Block printing was not completely replaced by the roller until the second half of the century A French inventor, Joseph Marie Jacquard — , introduced a mechanism for aiding the creation of woven patterned textiles in The so-called Jacquard mechanism eventually replaced the drawloom system of pattern control, which involved a lengthy set-up every time a new pattern was woven; it increased the speed with which woven designs could be set up on a loom, and allowed the creation of complex weave structures previously impractical with the drawloom.
This enabled the creation of technical masterpieces in the form of pictures resembling prints on paper The eventual application of power to the loom in the weaving of both plain and patterned textiles accelerated production, but each innovation increased pressure on the workers who processed the raw materials into thread.
French weavers in the silk-producing center of Lyon, as well as elsewhere in Europe, were forced to take repeated wage cuts and experienced a reduction in social status by the end of the century.see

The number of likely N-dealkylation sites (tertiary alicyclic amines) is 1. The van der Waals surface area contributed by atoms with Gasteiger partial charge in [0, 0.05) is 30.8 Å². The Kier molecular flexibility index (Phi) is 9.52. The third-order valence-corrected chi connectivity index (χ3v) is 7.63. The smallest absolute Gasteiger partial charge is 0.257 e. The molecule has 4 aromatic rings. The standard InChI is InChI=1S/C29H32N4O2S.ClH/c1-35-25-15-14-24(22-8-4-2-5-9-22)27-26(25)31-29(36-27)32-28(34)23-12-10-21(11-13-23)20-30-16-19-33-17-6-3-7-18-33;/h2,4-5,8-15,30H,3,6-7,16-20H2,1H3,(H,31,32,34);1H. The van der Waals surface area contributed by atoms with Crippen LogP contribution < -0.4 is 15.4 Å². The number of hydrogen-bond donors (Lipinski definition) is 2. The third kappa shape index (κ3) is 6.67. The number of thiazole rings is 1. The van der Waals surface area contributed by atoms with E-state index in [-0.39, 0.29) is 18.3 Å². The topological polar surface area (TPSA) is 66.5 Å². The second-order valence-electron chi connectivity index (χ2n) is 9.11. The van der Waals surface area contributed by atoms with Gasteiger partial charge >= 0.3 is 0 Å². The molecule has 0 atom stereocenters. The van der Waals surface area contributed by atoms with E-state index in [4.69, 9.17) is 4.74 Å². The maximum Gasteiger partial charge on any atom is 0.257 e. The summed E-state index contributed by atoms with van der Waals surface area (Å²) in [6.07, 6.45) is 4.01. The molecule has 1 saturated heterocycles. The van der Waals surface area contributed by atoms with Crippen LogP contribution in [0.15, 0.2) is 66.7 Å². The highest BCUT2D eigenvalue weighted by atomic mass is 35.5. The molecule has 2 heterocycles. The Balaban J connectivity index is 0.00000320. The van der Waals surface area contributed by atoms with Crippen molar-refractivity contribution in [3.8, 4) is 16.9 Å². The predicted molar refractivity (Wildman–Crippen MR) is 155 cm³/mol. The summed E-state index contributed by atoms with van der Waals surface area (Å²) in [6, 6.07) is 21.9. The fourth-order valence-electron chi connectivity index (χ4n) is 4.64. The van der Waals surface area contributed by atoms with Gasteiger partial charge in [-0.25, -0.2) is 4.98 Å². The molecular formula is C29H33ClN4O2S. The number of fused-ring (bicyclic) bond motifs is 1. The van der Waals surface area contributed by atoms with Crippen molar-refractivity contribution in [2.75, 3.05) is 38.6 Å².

Paul Halter - Wikipedia
The Jacquard mechanism was adapted to lacemaking machines as well, making possible the creation of pictorial patterned machine laces, where previously only simple nets could be made. Handmade lace continued to be produced in small quantities and at great expense to cater to the luxury market and specialist collectors, but machine lace dominated the market during the nineteenth century Textile designers took full advantage of these opportunities to display new designs and techniques The innovations of the Industrial Revolution created the means to produce more goods than were required by consumers, therefore new markets were eagerly sought and new consumers seduced into believing that they needed mass-produced decorative items.